2CzBP 3.22 3.14 0.08 0.070 1.00 × 10−9
2CzTRZ 3.09 3.00 0.09 3 × 10−4 4.29 × 10−12
5CzCF3 3.20 2.99 0.21 0.090 1.24 × 10−9
5CzOCF3 3.45 3.08 0.37 0.060 7.51 × 10−10
5CzSCF3 3.24 2.96 0.27 0.750 1.00 × 10−8
5CzSF5 3.00 2.88 0.12 0.718 1.02 × 10−8
5CzBN 2.98 2.78 0.20 0.298 4.12 × 10−9
5CzBP 3.08 2.91 0.17 0.267 3.74 × 10−9
5CzTRZ 2.91 2.80 0.11 0.001 1.57 × 10−11

Prior studies on 5CzBN and 5CzTRZ showed that intermediate excited states between S1 and T1 can facilitate the rISC process by providing extra rISC transition channels from the higher intermediate excited triplet states to S1 thereby improving the rISC rate [22,24]. The presence of multiple donors, each possessing slightly different conformations, and thereby presenting slightly different electronic coupling with the central acceptor guarantees a dense population of excited states [22,24]. We analysed the higher excited states of the fluorinated acceptor-containing emitters in both Type I and Type II structures. For 2CzCF3, the T1 is locally excited; further, T2 (3.46 eV) to T6 (3.58 eV) all exhibited significant LE character. The lowest triplet state that exhibits charge transfer characteristics is T7 at 3.72 eV (Figure 11). By contrast, the T1 of 5CzCF3 exhibited CT character and the higher triplet states from T2 to T6 also exhibited CT character, which is a similar picture to the literature reported calculated electronic structure of 5CzBN using TD-DFT/ωB97XD [22] (Figure 12). This change from mostly low-lying LE triplet states in Type I emitters to mostly low-lying CT states in Type II emitters is prevalent in 2CzOCF3/5CzOCF3, 2CzSCF3/5CzSCF3, and 2CzSF5/5CzSF5 (Figures S1–S6, Supporting Information File 1). Both Type I and Type II molecules are predicted to possess multiple intermediate excited states between S1 and T1. For example, for 2CzCF3 T2 to T6 lie between S1 and T1 and the energy gap between T6 and S1ES1T6) is 0.04 eV while for 5CzCF3 the T2 to T4 are intermediate states with energies below S1 and the energy gap between T4 and S1ES1T4) is 0.02 eV. This phenomenon is also observed in 2CzOCF3ES1T6 = 0.08 eV)/5CzOCF3ES1T8 = 0.02 eV), and 2CzSCF3ES1T6 = 0.09 eV)/5CzSCF3ES1T4 = 0.00 eV), 2CzSF5ES1T3 = 0.01 eV)/5CzCF3ES1T4 = 0.00 eV). We thus contend that the intermediate excited states present in the fluorinated acceptor-containing emitters will assist in the rISC process, and improve the TADF characteristics, mitigating the somewhat larger ΔEST values in these compounds.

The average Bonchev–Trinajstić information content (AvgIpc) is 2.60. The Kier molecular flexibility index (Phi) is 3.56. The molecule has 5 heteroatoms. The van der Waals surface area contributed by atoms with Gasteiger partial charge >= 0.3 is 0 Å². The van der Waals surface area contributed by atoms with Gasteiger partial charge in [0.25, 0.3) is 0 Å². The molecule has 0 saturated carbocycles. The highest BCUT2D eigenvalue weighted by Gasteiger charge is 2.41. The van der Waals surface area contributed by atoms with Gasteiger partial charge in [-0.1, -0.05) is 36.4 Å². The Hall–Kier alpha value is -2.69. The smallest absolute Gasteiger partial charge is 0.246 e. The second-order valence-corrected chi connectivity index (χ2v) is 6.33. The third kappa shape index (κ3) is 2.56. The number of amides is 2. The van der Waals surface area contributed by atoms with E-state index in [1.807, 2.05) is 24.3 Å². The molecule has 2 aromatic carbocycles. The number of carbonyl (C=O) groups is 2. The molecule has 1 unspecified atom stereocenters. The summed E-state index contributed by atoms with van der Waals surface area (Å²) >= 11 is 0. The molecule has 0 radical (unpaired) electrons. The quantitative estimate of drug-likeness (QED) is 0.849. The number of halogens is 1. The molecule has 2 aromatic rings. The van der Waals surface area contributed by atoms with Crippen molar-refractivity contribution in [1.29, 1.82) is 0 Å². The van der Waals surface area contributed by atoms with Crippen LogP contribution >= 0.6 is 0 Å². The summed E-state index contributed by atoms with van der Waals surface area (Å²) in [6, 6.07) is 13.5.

Figure 11: HONTOs and LUNTOs of 2CzCF3 in higher excited states (isovalue = 0.02).


Figure 12: HONTOs and LUNTOs of 5CzCF3 in higher excited states (isovalue = 0.02).


This computational study demonstrates the high potential of fluorinated acceptors in TADF emitter design. In particular, we showed that OCF3, SCF3 and SF5 groups should all be considered when designing deep blue TADF emitters. Type II emitters, with five carbazole donors, showed the most promise in terms of suitable small ΔEST values, high spin-orbit coupling values coupled with a relatively large density of intermediate excited triplet states that can be recruited to render TADF more efficient. Present efforts are ongoing to synthesize promising candidates from this theoretical study.

Supporting Information

The research data underpinning this publication can be accessed at https://doi.org/10.17630/b8f9f445-60a0-4c0a-808e-ce27cfcbf48a